Pending in the Judiciary Committee this session. . .

Public accommodations protections for transgender individuals – Building upon the success of last year’s transgender equality law there is a proposal before the Judiciary Committee that would grant transgender individuals access to sex segregated public facilities based on their own gender-identity. .

Changes to the wiretap statute- Both Judiciary Committee Chairs have co-sponsored the bill, but that does not mean this proposal won’t be without controversy or complication.  Changing the wiretap statute has long been a priority of the Attorney General’s Office and other law enforcement officials.  Those in support of the bill refer to it as an “update.”  Those that don’t necessarily endorse the bill see it as a “broad expansion.”  The list of crimes that will ultimately be included in the wiretap statute will constitute the crux of the debate.

Uniform Child Custody Jurisdiction Enforcement Act- This uniform law has been adopted in all 49 states and its purpose is to provide a remedy for conflicts that occur under the current Massachusetts child custody jurisdiction law.  Under the UCCJEA, once a state has exercised jurisdiction over custody, that state has exclusive jurisdiction over potential changes in the judgment or order — providing a parent, the child, or someone acting as a parent remains in the original state.

Not pending in the Judiciary Committee this session. . .

Gun control bills – While the House referred a gun control bill to the Judiciary Committee, the Senate referred the same bill to the Joint Committee on Public Safety and Homeland Security.  In the end, the House concurred with the Senate. So it looks like the bills dealing with changes to our gun laws will not be handled by the Judiciary Committee.

– Kathleen Joyce
Director of Government Relations
Boston Bar Association
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A Quick Look At the Legislative Committee Structure

Like it or not, bills essentially live and die in committees.  For the uninitiated, the Massachusetts legislature’s committee system is composed of joint committees, standing committees and conference committees.  Each committee has a specific jurisdiction covering particular types of subject matter.  For example, bills relating to criminal justice issues typically go to the Joint Committee on the Judiciary, and those relating to the salaries and retirement of public employees are covered by the Joint Committee on Public Service.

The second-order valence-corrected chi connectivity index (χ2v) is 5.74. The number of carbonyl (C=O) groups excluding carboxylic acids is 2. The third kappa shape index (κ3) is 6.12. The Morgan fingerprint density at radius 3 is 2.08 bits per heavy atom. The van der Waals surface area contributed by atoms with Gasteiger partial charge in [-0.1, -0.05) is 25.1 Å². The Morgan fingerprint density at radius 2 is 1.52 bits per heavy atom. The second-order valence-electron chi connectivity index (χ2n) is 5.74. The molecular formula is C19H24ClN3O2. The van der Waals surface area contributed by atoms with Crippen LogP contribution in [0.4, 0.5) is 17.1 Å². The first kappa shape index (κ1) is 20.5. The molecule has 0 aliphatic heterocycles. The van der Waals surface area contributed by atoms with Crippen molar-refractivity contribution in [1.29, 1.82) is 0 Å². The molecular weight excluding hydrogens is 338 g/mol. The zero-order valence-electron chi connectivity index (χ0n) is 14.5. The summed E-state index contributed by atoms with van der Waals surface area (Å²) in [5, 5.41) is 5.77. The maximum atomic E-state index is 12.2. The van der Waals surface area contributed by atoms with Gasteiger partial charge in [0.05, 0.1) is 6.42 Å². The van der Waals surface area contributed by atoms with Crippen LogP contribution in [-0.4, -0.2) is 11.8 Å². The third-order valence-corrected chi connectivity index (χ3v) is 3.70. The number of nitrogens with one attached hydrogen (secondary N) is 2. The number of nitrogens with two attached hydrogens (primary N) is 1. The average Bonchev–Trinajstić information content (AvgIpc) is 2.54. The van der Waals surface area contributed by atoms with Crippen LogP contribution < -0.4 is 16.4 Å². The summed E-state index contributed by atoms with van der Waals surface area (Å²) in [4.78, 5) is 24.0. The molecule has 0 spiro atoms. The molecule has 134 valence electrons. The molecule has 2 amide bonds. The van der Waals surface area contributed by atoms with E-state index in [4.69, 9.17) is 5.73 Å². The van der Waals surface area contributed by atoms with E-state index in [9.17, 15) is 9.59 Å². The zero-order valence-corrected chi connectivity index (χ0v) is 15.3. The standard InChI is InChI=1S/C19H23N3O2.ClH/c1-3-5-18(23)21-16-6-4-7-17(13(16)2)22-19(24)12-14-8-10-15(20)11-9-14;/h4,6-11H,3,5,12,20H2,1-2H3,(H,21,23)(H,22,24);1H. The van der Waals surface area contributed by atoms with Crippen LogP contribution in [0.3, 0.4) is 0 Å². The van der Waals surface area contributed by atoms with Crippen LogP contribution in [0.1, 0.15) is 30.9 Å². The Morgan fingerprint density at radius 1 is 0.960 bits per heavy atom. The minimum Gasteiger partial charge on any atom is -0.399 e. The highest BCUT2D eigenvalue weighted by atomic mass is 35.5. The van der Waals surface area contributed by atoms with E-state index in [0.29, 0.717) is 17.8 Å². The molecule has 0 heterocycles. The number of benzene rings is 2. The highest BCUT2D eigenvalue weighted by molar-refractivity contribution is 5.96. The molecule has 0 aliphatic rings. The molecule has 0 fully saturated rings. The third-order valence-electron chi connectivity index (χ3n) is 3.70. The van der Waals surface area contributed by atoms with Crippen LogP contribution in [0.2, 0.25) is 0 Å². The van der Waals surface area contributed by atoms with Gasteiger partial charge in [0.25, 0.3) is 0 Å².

The process of a bill becoming law begins when a legislator files a proposal – often at the request of a constituent or a group like the BBA – with the respective clerk’s office.  It is a complicated process that includes some very basic steps: recording docket numbers in a book, assigning bill numbers, and printing the actual bill.  Eventually a bill finds its way to the relevant committee. 

The Massachusetts legislature has twenty-nine joint committees.  A joint committee has both a senate and house chair.  With the exception of the Joint Transportation Committee each joint committee has six senators and eleven representatives.  (The Joint Transportation Committee has seven senators and thirteen representatives.)

Each branch has separate standing committees limited to members from that branch.  For example, both the House and Senate each have their own committee on ways & means, post audit and oversight, and ethics and bonding. 

A conference committee comes into play only after the regular committee process has been completed.  This means that there has already been a public hearing but the House and Senate have passed different versions of the same bill.  Members from each branch are appointed to work on the conference committee.  The conference committee meets to hammer out an agreed upon or compromise version of the bill.  This compromise version must then return to both the House and Senate for final approval.

Almost all of the bills that the BBA works on in any given legislative session end up before the Joint Committee on the Judiciary.  This legislative session, the Judiciary Committee is chaired by veteran House Chair Eugene L. O’Flaherty and new Senate Chair Katherine Clark. 

Now two months into the current two-year legislative session, bills have been filed and committee assignments have been made.  The House and Senate Clerks have already referred approximately 4,500 bills to their respective committees.  Staff is now reviewing those bills and hearings will be scheduled soon. 

Stayed tuned! Next week’s post will provide a closer look at the Judiciary Committee.

 

 – Kathleen Joyce
Director of Government Relations
Boston Bar Association